I am a Tombstone Tourist: someone who loves to wander cemeteries. I find it akin to visiting a museum: an opportunity to enjoy rarely seen sculpture, intricate carvings, and amazing architecture, all in a tranquil outdoor setting. This blog is about cemetery culture, art, history, issues of death, and genealogy - subjects of current relevance. I usually find something that intrigues me and makes me want to dig deeper. Care to join me? Read on...
Friday, June 14, 2019
Burma Shave Safety Reminder Jingles
all began as an ad campaign in the 1920s when the brushless shaving cream Burma
Shave decided to take advantage of the open road. Burma Shave was released in
1925 by the Burma-Vita Company in Minnesota. By 1947, more than 7,000 sets of signs could be found along the nation’s roads and byways in
45 states. Burma Shave had become the second-highest selling brushless cream. But sales began to drop in the 1950s, and by 1963 the last Burma
Shave sign had been posted. By 1966, all were gone from the roadways.
signage ad campaign was composed of four or five roadside signs that rhymed
their message with the last sign bearing the name of the company – Burma
Shave. Signs were posted about 100 feet apart for easy readability from cars traveling 35mph. The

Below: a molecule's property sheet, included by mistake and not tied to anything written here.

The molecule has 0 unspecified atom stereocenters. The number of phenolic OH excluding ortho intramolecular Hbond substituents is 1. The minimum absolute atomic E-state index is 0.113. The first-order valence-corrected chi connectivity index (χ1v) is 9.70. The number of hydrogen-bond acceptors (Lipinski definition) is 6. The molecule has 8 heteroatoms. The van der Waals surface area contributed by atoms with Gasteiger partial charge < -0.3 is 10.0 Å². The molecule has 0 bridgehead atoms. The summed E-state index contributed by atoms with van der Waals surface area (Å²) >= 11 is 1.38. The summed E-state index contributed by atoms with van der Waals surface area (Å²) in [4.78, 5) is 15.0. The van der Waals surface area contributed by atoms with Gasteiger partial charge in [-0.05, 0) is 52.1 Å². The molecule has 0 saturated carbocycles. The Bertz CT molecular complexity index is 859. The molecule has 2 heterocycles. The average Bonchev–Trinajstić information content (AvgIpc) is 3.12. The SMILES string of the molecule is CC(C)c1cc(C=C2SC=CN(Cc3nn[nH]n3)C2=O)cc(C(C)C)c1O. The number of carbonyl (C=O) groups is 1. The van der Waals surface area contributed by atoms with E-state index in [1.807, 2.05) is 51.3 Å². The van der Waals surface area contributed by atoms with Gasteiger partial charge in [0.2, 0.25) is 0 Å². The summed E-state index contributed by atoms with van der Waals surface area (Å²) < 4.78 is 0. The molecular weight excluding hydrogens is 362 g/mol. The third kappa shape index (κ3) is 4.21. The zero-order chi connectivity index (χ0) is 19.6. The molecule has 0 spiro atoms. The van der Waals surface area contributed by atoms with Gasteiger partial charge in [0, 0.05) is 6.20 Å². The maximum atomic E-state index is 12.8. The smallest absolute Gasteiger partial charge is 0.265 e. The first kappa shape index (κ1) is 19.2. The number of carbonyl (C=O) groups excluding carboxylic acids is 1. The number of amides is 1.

signs were always done in capital letters because they were easier to read when
traveling down the road. Drivers and passengers found the signs to be entertaining and interesting - a welcome diversion along America’s byways.
the late 1950s the Eisenhower Interstate Highway System was developed. Roadways were kept in better shape and
vehicle speeds were increased making it more difficult and dangerous for drivers to
try to read the signs.
When Phillip-Morris Company took over the company in
1963, the signs were discontinued upon advice to their attorneys. Television
advertising also dealt a death knell to the signs because it was more
economical to write a thirty second commercial than to write, paint and post
signs around the country.
For the first couple of years, the ads were rather
unimaginative. Here’s a verse from 1926:
THE MODERN WAY
by the 1930’s, the puns and rhymes were everywhere along the roads.
THE ONCOMING CAR
YOUR CLOSE SHAVES
THE HALF POUND JAR
1939, roadside safety messages began to appear all over the country and
continued until the end of the campaign in the early ‘60s. Here are some that reminded drivers in a humorous way that the Grim Reaper was never far away.